‘I’m the new mayor’: Girl battling cancer gives laughs, inspiration at Hamilton council meeting

Credit: DaytonDailyNews

Naomi Short is only 8, but she ruled the Hamilton City Council chambers Wednesday, Dec. 11, 2019.

Credit: DaytonDailyNews

Naomi Short is only 8, but she ruled the Hamilton City Council chambers Wednesday like a graceful, happy visiting head of state, smiling as she explained she isn’t too sad to be battling Stage 4 brain cancer.

Before the council meeting started, she sat in the mayor’s seat, raising her 10 fingers to show how many radiation treatments she has left following four surgeries since September and before she begins six months of chemotherapy treatments in late January.

“After today, I only have 10 more treatments,” she said with her enthusiastic voice that delights people who meet her. “Sometimes it makes me feel tired, the radiation does, sometimes. I am brave.”

During the later ceremony, the Crawford Woods Elementary third-grader was praised by her principal, her school librarian, the mayor and her mom. Naomi announced she was kind of glad to have cancer, even though she expects to chemotherapy to make her feel tired and “really sick.”

“It kind of makes me happy that I was diagnosed with Stage 4 brain cancer because it made me more social, and more, like, exciting and stuff, and like, really energized,” Naomi told the crowd. “But sometimes I’m not really energized, from treatment.”

She’s not “totally glad, but just a little bit,” she said.

Is she looking forward to Christmas?

“Yeah, of course I am,” she said. “And guess what. My last treatment is the day after Christmas.”

She doesn’t know when she will return to school, but last weekend she had the honor of lighting the outdoor Christmas tree at American Legion Post 138 in Hamilton.

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“I’m the new mayor,” she announced, raising her hand, while Mayor Pat Moeller led a presentation explaining the battle she is waging against the disease.

Her statement about being the mayor drew applause.

“I got to sit in the mayor’s seat back there,” she said. “So I’m the new mayor. He’s not the mayor no more. I’m the new mayor, and Riley (her doll) is the assistant.”

Principal Aaron Hopkins told the crowd that before she became ill, Naomi was very quiet. But since, she has revealed her very spunky, “spitfire” personality, and “her attitude uplifts everyone around her.”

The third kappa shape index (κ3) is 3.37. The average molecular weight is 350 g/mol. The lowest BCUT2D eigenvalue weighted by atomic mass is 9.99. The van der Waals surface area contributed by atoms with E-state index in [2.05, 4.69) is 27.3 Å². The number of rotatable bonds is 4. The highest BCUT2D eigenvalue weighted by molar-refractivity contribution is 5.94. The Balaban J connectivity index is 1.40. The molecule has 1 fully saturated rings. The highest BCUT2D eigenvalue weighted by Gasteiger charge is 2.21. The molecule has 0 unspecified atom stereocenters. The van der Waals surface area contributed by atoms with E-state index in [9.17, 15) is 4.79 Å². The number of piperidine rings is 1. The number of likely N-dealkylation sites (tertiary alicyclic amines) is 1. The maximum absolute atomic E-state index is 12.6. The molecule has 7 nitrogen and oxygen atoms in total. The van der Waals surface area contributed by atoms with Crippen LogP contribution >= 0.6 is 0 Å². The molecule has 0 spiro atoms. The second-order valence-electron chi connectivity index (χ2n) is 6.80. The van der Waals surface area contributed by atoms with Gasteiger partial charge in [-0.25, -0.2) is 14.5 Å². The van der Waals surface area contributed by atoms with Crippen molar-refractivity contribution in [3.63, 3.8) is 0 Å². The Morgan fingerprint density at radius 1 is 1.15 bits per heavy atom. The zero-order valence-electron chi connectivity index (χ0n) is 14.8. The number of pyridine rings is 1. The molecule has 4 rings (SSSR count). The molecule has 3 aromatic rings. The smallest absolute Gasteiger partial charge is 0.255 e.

“She’s got this long journey in front of her, but we’re all pullin’ for her and she’s going to do great,” Hopkins said, “and she knows that.”

School librarian Renee Smallwood organized the Go Blue for Naomi T-shirt campaign to raise money for her medical care. After she autographed Moeller’s T-shirt at Saturday’s tree-lighting ceremony, many decided they should pay her $5 apiece to sign their shirts or wrists.

Various city businesses have offered specials, while the Petals & Wicks shop created a special candle with her favorite scents.

A GoFundMe account has been set up called Help Naomi Fight Brain Cancer. As of Tuesday evening, it raised more than $8,700 toward a $50,000 goal.

“I thank God every day I get to be her mom,” Melissa Short told the audience.

“Before this, she’s just always been, unless you got to know her, very quiet and reserved. Through all the attention and support that she’s been given, she’s definitely opened up.”

Naomi is a very caring, her mom added, noting that at Halloween in the hospital, she divided candy she had been given into goodie bags for other children on the floor.

“‘Cause I know how it feels to be in the hospital on a holiday,” Naomi explained. “You don’t really get to spend time with your family, because you’re in the hospital.”

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If she were mayor for a day, she told Moeller, “I would tell all the stores if a homeless person walks by or something to give them free food, because they’re homeless and they don’t have no money. They still need to survive. They don’t deserve to die because of it.”

She also would give the homeless people homes, “and it would come out of my pocket,” she said.

If mayor for a second day, “I would spread joy to the world,” and on Halloween, rather than letting kids take only one piece of candy, “I would let them take as many pieces as they want,” she said.

She’d also tell people not to beat up others.

“And since I would be the mayor, then they can’t do it no more, or else they’d go to jail,” she said.

At the end, she took a bow while seated and gave a wrist-twisting, queenly wave while the crowd provided a rare standing ovation.

“She is so inspiring, I said, ‘I’d like to have my shirt autographed by you,’” Moeller said after the meeting. “She is so intelligent, speaks from the heart. I mean it, She is just so Hamilton. I mean, she’s not going to give up, she’s going to succeed, and she’s going to succeed for a long time at whatever she does.

“You think what she’s going through, it makes our daily problems seem so minuscule. She just had treatment today.

“When you heard her say part of her feels glad that it happened, that is an incredible statement to make that it somehow it’s making her more outgoing and people are learning more about what a person like her faces in this tragedy, which is not going to end up bad. It’s going to end up good. “I believe she’s going to beat this. I really do.

“She’s just an amazing, amazing little girl, and she could become mayor. Matter of fact, I hope she becomes mayor.”